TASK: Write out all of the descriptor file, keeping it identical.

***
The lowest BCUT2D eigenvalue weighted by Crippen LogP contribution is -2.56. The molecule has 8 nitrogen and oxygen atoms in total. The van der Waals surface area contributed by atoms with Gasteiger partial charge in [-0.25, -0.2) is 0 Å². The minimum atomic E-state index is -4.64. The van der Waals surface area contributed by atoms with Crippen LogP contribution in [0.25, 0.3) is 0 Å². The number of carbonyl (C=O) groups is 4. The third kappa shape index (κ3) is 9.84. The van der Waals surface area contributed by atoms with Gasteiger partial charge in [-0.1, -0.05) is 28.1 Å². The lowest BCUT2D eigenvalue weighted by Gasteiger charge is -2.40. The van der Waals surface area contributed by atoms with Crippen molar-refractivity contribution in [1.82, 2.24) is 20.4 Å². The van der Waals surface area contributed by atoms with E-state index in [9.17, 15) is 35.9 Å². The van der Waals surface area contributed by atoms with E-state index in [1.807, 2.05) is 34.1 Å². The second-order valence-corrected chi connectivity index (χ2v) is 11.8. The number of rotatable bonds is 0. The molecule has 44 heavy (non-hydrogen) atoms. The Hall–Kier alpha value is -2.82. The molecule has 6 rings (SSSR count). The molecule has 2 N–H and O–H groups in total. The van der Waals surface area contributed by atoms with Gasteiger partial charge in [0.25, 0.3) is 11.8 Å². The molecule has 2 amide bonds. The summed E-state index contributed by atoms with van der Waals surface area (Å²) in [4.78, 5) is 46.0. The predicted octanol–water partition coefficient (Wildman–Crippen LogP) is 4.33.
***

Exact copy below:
The lowest BCUT2D eigenvalue weighted by Crippen LogP contribution is -2.56. The molecule has 8 nitrogen and oxygen atoms in total. The van der Waals surface area contributed by atoms with Gasteiger partial charge in [-0.25, -0.2) is 0 Å². The minimum atomic E-state index is -4.64. The van der Waals surface area contributed by atoms with Crippen LogP contribution in [0.25, 0.3) is 0 Å². The number of carbonyl (C=O) groups is 4. The third kappa shape index (κ3) is 9.84. The van der Waals surface area contributed by atoms with Gasteiger partial charge in [-0.1, -0.05) is 28.1 Å². The lowest BCUT2D eigenvalue weighted by Gasteiger charge is -2.40. The van der Waals surface area contributed by atoms with Crippen molar-refractivity contribution in [1.82, 2.24) is 20.4 Å². The van der Waals surface area contributed by atoms with E-state index in [9.17, 15) is 35.9 Å². The van der Waals surface area contributed by atoms with E-state index in [1.807, 2.05) is 34.1 Å². The second-order valence-corrected chi connectivity index (χ2v) is 11.8. The number of rotatable bonds is 0. The molecule has 44 heavy (non-hydrogen) atoms. The Hall–Kier alpha value is -2.82. The molecule has 6 rings (SSSR count). The molecule has 2 N–H and O–H groups in total. The van der Waals surface area contributed by atoms with Gasteiger partial charge in [0.25, 0.3) is 11.8 Å². The molecule has 2 amide bonds. The summed E-state index contributed by atoms with van der Waals surface area (Å²) in [4.78, 5) is 46.0. The predicted octanol–water partition coefficient (Wildman–Crippen LogP) is 4.33.